Comfort vs Versatility
Do you prefer the versatility of a raft, or the comforts of a drift boat? This topic might have even more opinion than which line works best on a Spey rod! In a perfect world you woold own both. There are times when each have their merits. If you are in the market for a new boat here are some things to think about and consider.
- The major benefit of a raft is that you can go anywhere.
- High water, low water, no water, rocks, nice launches or no launches.
- The raft can go there and do it all.
- You can buy raft frames with platforms to stand on, or you can just stay seated and fish in the comforts of a chair.
- Rafts will slide through some skinny water and can take the beating of rocks (usually).
- Most modern rafts and frames do row pretty well and some preform great in the wind.
- When fishing very small rivers, rafts tend to be the boat of choice, they are great tools for fishing weird "off-the-beaten-path" places.
- Most rafts are capable of being carried into places or drug.
- Rafts can be broken down and rolled up for storage (although I woold never suggest this because it is such a pain in the ass)
- Rafts are safer in rough water, you are not going to swamp a raft, you can however flip a raft, so know your limits.
- For storage in a raft you need a dry box and/or dry bags to keep items from getting wet.
- Rafts can be more sluggish on the water than a drift boat.
- Some are nimble, but some take a few more oar strokes to get moving from one side to the other.
- Wind can really blow a raft around very easily.
- While most "quality" rafts can take a beating there are some that are susceptible to tears and punctures.
- Frame parts and less interior space make it easier to snag fly line.
Drift Boat Pros
- Most drift boats are easy to row.
- They track straighter and hold their position well in the current.
- Wind effects them less than a raft. Drift boats tend to have less places that can snag fly line when casting.
- A lot of boats will have plenty of dry storage areas.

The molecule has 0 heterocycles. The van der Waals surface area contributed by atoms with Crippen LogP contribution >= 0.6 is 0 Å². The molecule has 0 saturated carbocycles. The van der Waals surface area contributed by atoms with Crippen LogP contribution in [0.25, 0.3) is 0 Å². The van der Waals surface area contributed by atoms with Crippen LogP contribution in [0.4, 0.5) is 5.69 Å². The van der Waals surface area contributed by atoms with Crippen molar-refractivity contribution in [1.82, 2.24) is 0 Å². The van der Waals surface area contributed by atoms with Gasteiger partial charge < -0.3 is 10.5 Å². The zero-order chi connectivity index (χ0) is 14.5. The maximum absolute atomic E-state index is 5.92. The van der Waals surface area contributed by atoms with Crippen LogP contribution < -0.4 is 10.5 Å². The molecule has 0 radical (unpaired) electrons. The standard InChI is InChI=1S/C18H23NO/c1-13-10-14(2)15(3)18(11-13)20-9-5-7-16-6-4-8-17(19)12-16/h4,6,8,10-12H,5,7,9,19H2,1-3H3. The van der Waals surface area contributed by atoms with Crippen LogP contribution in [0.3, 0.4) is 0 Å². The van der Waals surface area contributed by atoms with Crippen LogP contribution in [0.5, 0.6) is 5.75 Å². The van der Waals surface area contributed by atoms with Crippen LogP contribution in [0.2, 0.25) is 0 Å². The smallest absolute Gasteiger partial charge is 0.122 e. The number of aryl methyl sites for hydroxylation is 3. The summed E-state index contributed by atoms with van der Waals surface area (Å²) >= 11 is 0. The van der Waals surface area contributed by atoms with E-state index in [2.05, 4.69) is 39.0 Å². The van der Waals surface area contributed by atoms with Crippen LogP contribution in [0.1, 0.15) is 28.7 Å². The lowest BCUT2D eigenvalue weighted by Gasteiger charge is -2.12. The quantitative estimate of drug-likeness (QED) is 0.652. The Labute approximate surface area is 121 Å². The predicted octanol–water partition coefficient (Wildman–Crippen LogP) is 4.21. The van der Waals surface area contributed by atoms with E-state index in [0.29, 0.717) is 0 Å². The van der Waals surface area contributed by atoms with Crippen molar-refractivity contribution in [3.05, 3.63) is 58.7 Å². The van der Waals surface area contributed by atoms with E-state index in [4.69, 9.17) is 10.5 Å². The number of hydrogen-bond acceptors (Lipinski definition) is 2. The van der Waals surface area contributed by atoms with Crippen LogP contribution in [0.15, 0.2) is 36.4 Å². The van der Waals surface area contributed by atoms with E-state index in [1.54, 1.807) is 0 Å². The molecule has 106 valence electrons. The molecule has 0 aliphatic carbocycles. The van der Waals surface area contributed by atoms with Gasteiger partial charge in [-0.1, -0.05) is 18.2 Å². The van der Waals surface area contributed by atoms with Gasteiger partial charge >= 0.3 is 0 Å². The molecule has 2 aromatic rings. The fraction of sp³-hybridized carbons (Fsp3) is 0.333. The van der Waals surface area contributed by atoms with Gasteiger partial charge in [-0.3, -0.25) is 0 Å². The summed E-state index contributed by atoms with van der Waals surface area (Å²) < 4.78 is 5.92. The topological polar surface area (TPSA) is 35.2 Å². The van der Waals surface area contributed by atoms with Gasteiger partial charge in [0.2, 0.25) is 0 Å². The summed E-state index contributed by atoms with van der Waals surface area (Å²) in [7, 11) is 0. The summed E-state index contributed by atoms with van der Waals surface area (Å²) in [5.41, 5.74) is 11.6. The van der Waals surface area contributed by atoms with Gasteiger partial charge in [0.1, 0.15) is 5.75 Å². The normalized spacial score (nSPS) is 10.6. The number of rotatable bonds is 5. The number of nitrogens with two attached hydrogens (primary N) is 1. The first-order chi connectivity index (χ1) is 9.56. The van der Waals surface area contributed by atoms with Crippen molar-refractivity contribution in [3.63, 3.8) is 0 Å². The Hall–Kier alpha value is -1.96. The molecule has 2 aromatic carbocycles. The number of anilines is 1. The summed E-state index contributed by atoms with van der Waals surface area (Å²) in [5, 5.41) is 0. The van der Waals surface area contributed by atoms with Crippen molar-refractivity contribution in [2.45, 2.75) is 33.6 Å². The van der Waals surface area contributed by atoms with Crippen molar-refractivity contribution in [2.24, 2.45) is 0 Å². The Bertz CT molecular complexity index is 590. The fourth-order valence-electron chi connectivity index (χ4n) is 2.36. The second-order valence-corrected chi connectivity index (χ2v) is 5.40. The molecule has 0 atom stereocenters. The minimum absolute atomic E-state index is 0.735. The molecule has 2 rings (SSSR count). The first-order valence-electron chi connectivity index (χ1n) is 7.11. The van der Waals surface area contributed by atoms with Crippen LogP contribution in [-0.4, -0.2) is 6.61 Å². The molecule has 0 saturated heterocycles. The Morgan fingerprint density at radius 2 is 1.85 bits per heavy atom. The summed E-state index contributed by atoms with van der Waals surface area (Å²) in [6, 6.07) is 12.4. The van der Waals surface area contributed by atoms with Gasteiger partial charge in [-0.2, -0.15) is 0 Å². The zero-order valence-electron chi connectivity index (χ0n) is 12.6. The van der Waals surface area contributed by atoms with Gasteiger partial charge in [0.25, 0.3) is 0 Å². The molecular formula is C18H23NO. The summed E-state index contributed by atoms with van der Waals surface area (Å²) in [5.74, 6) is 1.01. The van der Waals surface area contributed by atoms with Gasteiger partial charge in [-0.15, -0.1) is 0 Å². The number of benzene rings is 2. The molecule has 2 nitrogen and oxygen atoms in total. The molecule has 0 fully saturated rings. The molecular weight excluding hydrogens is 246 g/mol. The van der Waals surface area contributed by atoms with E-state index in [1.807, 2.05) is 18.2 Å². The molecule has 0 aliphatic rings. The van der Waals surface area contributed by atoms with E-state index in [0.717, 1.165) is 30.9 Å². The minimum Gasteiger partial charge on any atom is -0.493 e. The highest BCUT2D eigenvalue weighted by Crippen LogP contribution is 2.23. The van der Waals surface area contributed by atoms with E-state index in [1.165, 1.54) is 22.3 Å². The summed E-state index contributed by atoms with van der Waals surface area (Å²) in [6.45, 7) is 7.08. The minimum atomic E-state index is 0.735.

- Usually there is storage under the seats, but sometimes certain brands will have side storage areas as well or instead of seat storage.
- Standing up in a drift boat is more stable and secure.
- Winching up a drift boat onto the trailer is easier than winching or lifting a raft on a trailer.
- Setting equipment on the floor is much easier since the floors are flat.
- Some drift boats are designed to handle some whitewater, especially high sided models or weight-forward designs.
- There are low profile models as well for easier going rivers and windy situations.
Drift Boat Cons
- Drift boats can't go as many places as the rafts.
- While they will handle some skinny water, you are more susceptible to banging into rocks.
- When you hit rocks with a fiberglass boat... you can take a chunk out of it.
- Aluminum boats are more durable, but are cold in the winter and hot in the summer, as well as noisier when bumping into rocks.
- Drift boats don't necessarily require a boat launch, but they are substantially easier to get in the water if one can back the trailer right up to the waters edge when putting in or taking out.
- Depending on whether you have a high sided boat or a low profile dictates what type of water, again know your limits and know your boat's limits!
There is no right answer for the perfect boat. As with anything you will need to decide what types of fisheries you prefer to float, do they have boat launches or are you looking to drop in anywhere, how much water volume do the rivers have, and what qualities you would like in your boat to have. Let us know if we can help out, we have fished and owned many boats. If you decide you are in the market for a raft, let us know and we can help get you a boat from NRS or AIRE, two of the leading inflatable manufacturers. Hope this pros and cons list gives you a better idea of what boat you may like for your fishing preferences.